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Optimal flags to specify when using nmap to guess the OS on remote devices?

I'm currently using the following:

nmap --privileged -sS -sU -sY -sZ -O --osscan-guess -F -r 192.168.200.223

This seems to work ok but it takes quite a while to finish. Is there a more optimal set of flags i can use to balance performance and accuracy?

  • FYI, many of the probe packets on an OS scan are unique to nmap. Snort's community ruleset contains 43 different rules that detect various nmap scans and packets. If your target network is running snort, or another NDIS tool, they will likely detect this scan. – John Deters Feb 24 '14 at 22:50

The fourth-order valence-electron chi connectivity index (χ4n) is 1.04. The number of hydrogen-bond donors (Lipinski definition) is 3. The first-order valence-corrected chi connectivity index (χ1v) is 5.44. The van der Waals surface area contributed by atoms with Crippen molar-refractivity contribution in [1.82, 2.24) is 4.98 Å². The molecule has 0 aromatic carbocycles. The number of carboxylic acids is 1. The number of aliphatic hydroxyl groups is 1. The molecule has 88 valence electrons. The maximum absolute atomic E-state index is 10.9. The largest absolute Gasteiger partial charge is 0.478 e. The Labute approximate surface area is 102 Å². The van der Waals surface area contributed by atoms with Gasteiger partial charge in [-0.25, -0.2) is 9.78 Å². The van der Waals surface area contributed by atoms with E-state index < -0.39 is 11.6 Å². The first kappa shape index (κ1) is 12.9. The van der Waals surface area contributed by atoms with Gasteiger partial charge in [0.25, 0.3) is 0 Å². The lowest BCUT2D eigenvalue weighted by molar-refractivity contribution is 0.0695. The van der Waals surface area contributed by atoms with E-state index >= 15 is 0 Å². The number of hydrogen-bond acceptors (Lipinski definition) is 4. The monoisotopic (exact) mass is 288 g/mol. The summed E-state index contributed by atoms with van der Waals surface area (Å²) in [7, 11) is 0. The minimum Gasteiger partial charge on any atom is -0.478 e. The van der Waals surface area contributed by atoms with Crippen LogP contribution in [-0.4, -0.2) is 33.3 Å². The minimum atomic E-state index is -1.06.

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Understanding how Nmap does OS fingerprinting will help you considerably. For the quick answer, though, here are the relevant points:

  1. Nmap needs responses from 1 closed and 1 open TCP port to do a fingerprint.
  2. Nmap can also use ICMP and UDP responses to further refine the match.

So you can see that you are wasting valuable time scanning for SCTP ports (-sY and -sZ) which are not used in OS fingerprinting. You wisely limit the port scanning phase to the 100-most-common ports with -F, but you may be able to reduce that even farther if you are not on a heavily-firewalled network.

Here's an example command that ought to be a good balance of speed and accuracy:

nmap -v -sSU -pT:20-25,80,443-445,U:54321-54330 -O $TARGET

EDIT: Nmap uses ICMP responses to probes to closed UDP ports in OS detection, so scanning likely-closed UDP ports will actually be better than what I said previously (-p U:53,111-161). Responses from open UDP ports are not used.

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